Aside from these more vain reasons of putting the animals through a procedure that many view as inhumane, one practical reason for docking the tail is that it removes what would be a convenient "handle" for a criminal or attacker to grab when the Dobermann is performing its guard or police work. Another reason is that dogs with the type of tails that the dobermans has (long with little hair or flesh over the tail bones) have a very high occurance of 'broken tail'. Broken tail may range from the actual tail bones being broken to the more common skin injuries that are very difficult to heal because of the difficulty of bandaging or protecting the tail.
Regardless of people's beliefs on this matter, few Dobermann purchasers have a choice on the length of their Dobermann's tail; docking must be done soon after the dog's birth, which means that the breeder nearly always makes the decision, before their dogs are even put on the market.
Close-up of a "Traditional" Dobermann (black with cropped ears)
This is not true, however, of Dobermann ear cropping, which should be done between 7 and 9 weeks, though it can done up to six months or a year after the Dobermann's birth, and is therefore usually left up to the discretion of the dog owner. Cropping done after 12 weeks has a high rate of failure in getting the ears to stand. In larger and larger numbers, Dobermann owners are opting not to have their pet's ears cropped, in a procedure that is believed to be extremely painful for the animal. The process invloves cutting off part of the animal's ears and then propping them up with posts or cups and tape bandages, which allows the cartilage to develop into an upright position as the puppy grows. The puppy will still have the ability to lay the ears back or down. The process can take a few weeks or may take months. Because taping too tightly can cause blood flow problems, taping must be done by a veterinatian or experienced breeder.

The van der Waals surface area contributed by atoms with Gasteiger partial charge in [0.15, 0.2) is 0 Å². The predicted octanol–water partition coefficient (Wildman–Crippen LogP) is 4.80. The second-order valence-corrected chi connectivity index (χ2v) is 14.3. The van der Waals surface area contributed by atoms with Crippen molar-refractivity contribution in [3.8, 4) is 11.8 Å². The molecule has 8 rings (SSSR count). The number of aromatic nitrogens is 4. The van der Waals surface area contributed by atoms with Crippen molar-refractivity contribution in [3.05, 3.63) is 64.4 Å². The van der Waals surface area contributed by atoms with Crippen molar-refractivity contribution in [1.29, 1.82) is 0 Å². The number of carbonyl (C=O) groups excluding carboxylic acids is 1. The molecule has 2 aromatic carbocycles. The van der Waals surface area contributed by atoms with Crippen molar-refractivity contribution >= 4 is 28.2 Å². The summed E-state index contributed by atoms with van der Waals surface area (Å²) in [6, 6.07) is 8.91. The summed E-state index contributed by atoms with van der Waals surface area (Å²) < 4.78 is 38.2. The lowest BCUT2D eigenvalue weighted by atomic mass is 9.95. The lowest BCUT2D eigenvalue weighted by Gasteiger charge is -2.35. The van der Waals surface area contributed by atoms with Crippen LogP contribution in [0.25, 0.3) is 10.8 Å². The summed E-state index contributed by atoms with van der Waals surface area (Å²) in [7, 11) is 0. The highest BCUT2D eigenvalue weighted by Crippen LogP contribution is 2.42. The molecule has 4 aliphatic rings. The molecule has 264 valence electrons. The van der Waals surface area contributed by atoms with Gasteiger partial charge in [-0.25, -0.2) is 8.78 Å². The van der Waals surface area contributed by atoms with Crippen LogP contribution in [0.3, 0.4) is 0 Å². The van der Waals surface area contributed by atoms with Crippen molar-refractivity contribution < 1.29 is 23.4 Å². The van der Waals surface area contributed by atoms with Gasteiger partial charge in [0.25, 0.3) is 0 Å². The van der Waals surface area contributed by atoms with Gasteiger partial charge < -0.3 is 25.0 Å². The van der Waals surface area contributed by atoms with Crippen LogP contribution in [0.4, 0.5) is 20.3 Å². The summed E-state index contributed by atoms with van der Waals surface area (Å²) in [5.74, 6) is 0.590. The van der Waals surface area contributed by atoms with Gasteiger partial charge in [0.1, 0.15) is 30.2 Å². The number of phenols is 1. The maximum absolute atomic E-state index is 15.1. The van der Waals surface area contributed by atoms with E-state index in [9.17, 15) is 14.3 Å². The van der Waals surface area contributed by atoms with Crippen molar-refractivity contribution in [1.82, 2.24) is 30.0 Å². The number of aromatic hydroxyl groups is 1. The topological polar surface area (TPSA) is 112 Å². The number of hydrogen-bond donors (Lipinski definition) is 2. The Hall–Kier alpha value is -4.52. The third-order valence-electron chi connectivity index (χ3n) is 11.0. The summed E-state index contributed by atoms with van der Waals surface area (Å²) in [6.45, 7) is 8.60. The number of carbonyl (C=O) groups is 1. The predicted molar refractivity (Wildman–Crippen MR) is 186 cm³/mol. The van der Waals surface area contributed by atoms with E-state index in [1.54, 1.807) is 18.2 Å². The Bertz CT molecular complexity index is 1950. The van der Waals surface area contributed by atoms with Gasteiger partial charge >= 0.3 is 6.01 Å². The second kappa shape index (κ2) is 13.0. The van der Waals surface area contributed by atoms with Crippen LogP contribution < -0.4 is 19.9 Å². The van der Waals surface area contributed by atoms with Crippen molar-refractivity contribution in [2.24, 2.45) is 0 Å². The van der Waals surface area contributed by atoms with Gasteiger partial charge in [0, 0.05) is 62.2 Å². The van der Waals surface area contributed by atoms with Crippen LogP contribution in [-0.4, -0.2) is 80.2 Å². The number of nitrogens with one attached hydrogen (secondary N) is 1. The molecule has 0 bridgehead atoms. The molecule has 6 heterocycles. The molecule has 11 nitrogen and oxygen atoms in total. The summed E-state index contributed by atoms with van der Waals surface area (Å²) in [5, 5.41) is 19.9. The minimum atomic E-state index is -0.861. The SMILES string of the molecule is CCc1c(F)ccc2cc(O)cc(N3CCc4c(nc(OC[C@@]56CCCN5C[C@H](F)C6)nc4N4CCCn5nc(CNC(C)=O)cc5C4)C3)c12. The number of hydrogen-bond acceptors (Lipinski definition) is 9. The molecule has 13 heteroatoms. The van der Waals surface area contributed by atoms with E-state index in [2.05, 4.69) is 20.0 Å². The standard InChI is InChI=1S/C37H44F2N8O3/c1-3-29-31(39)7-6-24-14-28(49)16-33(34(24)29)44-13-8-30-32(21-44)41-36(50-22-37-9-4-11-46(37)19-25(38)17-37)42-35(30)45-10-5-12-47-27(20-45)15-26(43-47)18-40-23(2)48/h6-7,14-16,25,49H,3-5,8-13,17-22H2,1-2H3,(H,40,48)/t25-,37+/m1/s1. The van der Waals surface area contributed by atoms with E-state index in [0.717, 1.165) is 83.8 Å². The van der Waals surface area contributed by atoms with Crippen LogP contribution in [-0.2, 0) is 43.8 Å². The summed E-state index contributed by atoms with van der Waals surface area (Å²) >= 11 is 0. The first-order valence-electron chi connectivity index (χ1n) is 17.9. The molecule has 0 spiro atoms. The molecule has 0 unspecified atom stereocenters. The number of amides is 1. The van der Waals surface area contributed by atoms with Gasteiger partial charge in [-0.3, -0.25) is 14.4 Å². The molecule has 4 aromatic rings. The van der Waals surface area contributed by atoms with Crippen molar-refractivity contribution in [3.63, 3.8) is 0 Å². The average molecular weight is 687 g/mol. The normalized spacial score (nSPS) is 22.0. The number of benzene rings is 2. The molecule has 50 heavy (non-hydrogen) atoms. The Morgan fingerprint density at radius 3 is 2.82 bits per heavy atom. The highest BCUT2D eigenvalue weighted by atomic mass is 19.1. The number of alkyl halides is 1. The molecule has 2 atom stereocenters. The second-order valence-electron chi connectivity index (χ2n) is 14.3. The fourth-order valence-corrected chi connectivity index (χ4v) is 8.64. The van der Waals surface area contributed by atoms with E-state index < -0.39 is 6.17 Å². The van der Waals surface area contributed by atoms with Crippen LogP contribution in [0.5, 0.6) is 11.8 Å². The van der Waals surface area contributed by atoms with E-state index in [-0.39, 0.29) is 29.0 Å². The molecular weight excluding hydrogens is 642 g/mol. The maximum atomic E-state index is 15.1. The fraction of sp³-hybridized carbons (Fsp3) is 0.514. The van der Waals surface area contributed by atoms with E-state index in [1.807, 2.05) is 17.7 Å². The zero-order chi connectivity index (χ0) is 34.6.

While there have been no studies that involved looking at cropped vs non-cropped dobermans, it is believed that cropping dramatically reduces the occurance of ear infections and hemotomas (blood blisters caused by damage to the ear tips commonly from hard shaking of the head)
Although the acts of ear cropping and tail shortening seem inhumane to some, the traditional Dobermann has always been the one that has had both procedures. In some countries, docking and cropping are now illegal, but in some breed shows, particularly in the United States, Dobermanns are allowed to compete only if they have the traditional look.
An average, healthy Dobermann is expected to live around 12 years, with a majority of Dobermanns dying between age 11 and 13. Common health problems are Dialated Cardiomyopathy, von Willebrands Disease (a bleeding disorder that can be tested for genetically), hypothyroidism, cancer and in the blues and fawns, alopecia.
Dobermanns were first bred in Germany around 1890 by Louis Dobermann. He was a tax collector who needed a protection dog to guard him, so he set out to breed a new type of dog that, in his opinion, would be the perfect combination of strength, loyalty, intelligence, and fierceness. Later, Otto Goeller and Philip Gruening continued to develop the breed.
The breed is believed to have been created from several different breeds of dogs that had the characteristics that Dobermann was looking for, including the Pinscher, the Rottweiler, the Thuringian Shepherd Dog, the black Greyhound, the Great Dane, the Weimaraner, the German Shorthaired Pointer, and the German Shepherd Dog. The exact ratios of mixing, and even the exact breeds that were used, remains uncertain to this day, although many experts believe that the Dobermann is a combination of at least four of these breeds. The single exception is the documented cross with the Greyhound. It is also widely believed that the German Shepherd gene pool was the single largest contributor to the Dobermann breed.